“‘Ranking the Presidents,’ has always been a Favorite Indoor Sport of history-minded Americans,” the great political scientist Clinton Rossiter once wrote. The problem with the game, as played, is that the participants typically base their rankings on cursory study or superficial impressions. According to Ivan Eland, a veteran of conservative and libertarian think tanks, “even many historians” form their judgments “without carefully examining the policies these politicians actually instituted” (p. 1). He believes that presidents’ standing should rest on “on their actual policies, rather their rhetoric, intelligence, leadership styles, charisma, activism, service during a crisis, or other largely irrelevant attributes” (p. 1).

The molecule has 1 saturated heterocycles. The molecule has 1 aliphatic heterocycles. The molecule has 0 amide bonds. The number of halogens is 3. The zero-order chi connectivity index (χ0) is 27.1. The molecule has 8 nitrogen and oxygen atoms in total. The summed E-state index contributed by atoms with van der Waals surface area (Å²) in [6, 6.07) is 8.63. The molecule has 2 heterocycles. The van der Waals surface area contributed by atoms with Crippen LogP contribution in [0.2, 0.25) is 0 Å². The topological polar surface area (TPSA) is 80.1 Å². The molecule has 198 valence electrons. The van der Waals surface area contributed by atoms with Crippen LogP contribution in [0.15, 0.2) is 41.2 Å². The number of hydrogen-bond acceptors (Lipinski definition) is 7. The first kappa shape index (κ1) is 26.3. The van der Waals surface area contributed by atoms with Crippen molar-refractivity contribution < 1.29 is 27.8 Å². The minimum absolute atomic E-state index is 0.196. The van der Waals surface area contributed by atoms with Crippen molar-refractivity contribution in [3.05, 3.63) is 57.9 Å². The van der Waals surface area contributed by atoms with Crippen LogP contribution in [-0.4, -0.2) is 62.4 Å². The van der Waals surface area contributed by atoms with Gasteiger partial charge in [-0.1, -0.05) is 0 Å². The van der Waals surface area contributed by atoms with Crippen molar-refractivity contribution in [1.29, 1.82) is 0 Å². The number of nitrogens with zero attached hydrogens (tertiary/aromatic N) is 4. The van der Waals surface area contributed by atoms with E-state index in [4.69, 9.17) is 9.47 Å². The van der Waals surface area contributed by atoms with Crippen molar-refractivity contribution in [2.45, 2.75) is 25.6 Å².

With this intriguingly provocative thesis he begins Eleven Presidents: Promises vs. Results in Achieving Limited Government. In a previous book, Eland surveyed and rated all chief executives past; this volume focuses on the years since World War I. What's more, Eland is a strident proponent of what is sometimes called a “libertarian” worldview. He believes devoutly that the federal government should stick to a “rigidly enumerated” set of tasks and that presidents should adhere to the modest role characteristic of nineteenth-century execut
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Blind Oracles: Intellectuals and War from Kennan to Kissinger, Bruce Kuklick Reviewed by David Greenberg
To the Flag: The Unlikely History of the Pledge of Allegiance, Richard J. Ellis Reviewed by David Greenberg
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